As Benjamin M. Lawsky, New York Superintendent of Financial Services, faces a lot of criticism from Bitcoin stakeholders after he brought in the first draft of the state’s specialized BitLicense, he says that he will now bring in a lighter BitLicense. The top financial regulator suggests that it is willing to create a “transitional BitLicense” for startup Bitcoin companies.
According to Lawsky there will be lighter regulatory requirements than those required for more established businesses in the digital-currency industry for startup Bitcoin companies. Earlier, he came under intense criticism from Bitcoin companies for a heavy-handed approach as according to them this would quash innovation in the burgeoning financial technology sector.
Ben Lawsky is someone who has been appreciated for his flexible approach regarding Bitcoin regulation and this seems visible in the latest statement that he gave at the Money 20/20 conference in Las Vegas. He said that the New York Department of Financial Services last month received hundreds of comments regarding BitLicense.
Earlier, he gave a 90-day comment period following the release of the BitLicense draft in July and according to him one issue that his organization heard about consistently throughout the entire comment period is a concern about the compliance costs of regulation on new or fledgling virtual currency enterprises.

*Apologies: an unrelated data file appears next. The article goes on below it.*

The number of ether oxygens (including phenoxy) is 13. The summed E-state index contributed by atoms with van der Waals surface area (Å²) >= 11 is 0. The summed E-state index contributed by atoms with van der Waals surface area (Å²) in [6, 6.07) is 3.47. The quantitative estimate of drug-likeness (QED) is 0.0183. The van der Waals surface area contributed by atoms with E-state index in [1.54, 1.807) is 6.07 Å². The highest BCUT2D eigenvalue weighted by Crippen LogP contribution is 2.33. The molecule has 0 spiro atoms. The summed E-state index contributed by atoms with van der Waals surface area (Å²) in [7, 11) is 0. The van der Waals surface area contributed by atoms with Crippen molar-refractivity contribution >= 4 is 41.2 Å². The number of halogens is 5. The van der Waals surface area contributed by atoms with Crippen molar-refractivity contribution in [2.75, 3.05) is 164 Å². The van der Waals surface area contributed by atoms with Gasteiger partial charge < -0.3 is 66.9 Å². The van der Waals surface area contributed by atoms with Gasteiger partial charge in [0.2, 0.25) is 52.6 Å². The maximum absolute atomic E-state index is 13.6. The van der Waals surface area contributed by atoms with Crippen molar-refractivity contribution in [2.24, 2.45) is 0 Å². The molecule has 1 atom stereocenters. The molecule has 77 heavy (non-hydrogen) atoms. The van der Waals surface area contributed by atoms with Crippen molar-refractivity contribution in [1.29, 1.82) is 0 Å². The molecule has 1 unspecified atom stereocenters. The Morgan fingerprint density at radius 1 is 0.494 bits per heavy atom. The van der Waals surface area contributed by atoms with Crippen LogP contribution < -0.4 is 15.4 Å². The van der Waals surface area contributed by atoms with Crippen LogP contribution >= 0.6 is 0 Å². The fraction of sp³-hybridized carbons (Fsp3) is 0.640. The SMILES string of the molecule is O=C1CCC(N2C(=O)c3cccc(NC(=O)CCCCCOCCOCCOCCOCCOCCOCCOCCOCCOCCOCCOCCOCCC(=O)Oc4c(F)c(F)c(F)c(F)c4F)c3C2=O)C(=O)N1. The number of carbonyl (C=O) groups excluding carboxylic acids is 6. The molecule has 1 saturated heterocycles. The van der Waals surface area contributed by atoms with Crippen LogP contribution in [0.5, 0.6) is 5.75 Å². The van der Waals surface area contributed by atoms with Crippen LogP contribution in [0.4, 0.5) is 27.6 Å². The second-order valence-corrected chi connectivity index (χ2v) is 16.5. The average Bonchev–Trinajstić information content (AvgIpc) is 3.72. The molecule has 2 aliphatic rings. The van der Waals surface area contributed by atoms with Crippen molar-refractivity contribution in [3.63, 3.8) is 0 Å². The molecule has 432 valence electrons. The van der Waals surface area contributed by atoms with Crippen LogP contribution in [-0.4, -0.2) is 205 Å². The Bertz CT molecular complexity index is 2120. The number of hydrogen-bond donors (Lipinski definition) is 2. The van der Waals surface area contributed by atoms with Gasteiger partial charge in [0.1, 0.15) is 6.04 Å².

He admits that in a bid to ensure companies play by the rules without getting crushed by huge compliance costs, his organization is considering creating a special type of ‘Transitional BitLicense,’ which would allow certain small businesses and startups to operate within a more flexible framework for a set period.
Lawsky is committed to Protect Consumers
Ben Lawsky further cleared that during this transitional period, such firms would be subject to specially tailored examinations. According to him the NYDFS is also considering designating a small group of specialized examiners who can gain a greater understanding of the unique challenges smaller companies and startups face.
He is of the opinion that digital currency-based startups be allowed to outsource their compliance work to specialized providers rather than employ large numbers of compliance officers on their own. According to him, his organization will not waver in its commitment to protecting consumers and preventing illicit activity.
Lawsky made it clear that any firm that engages in misconduct will face significant penalties. The latest views from him is in continuation of what the DFS is going to do i.e. design a small group of specialized examiners to deal with start-ups and their license applications for greater parity.
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